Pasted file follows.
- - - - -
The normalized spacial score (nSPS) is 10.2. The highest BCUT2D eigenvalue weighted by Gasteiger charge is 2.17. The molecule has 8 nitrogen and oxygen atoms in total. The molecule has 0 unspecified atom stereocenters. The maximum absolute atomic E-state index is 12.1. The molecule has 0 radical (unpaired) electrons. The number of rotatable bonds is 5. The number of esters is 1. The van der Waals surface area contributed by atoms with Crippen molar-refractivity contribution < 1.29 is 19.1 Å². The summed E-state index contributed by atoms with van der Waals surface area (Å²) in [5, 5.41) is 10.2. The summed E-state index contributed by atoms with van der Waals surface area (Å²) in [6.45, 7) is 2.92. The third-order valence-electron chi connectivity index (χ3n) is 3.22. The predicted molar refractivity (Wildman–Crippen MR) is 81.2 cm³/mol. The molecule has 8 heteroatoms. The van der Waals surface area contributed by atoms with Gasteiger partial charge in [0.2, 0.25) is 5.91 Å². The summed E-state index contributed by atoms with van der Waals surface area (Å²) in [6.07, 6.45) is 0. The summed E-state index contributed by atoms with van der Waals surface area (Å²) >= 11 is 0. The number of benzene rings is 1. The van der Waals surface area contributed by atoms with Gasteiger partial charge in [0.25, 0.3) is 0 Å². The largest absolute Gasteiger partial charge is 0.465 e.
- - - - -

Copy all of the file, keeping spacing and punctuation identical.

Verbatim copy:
The normalized spacial score (nSPS) is 10.2. The highest BCUT2D eigenvalue weighted by Gasteiger charge is 2.17. The molecule has 8 nitrogen and oxygen atoms in total. The molecule has 0 unspecified atom stereocenters. The maximum absolute atomic E-state index is 12.1. The molecule has 0 radical (unpaired) electrons. The number of rotatable bonds is 5. The number of esters is 1. The van der Waals surface area contributed by atoms with Crippen molar-refractivity contribution < 1.29 is 19.1 Å². The summed E-state index contributed by atoms with van der Waals surface area (Å²) in [5, 5.41) is 10.2. The summed E-state index contributed by atoms with van der Waals surface area (Å²) in [6.45, 7) is 2.92. The third-order valence-electron chi connectivity index (χ3n) is 3.22. The predicted molar refractivity (Wildman–Crippen MR) is 81.2 cm³/mol. The molecule has 8 heteroatoms. The van der Waals surface area contributed by atoms with Gasteiger partial charge in [0.2, 0.25) is 5.91 Å². The summed E-state index contributed by atoms with van der Waals surface area (Å²) in [6.07, 6.45) is 0. The summed E-state index contributed by atoms with van der Waals surface area (Å²) >= 11 is 0. The number of benzene rings is 1. The van der Waals surface area contributed by atoms with Gasteiger partial charge in [0.25, 0.3) is 0 Å². The largest absolute Gasteiger partial charge is 0.465 e.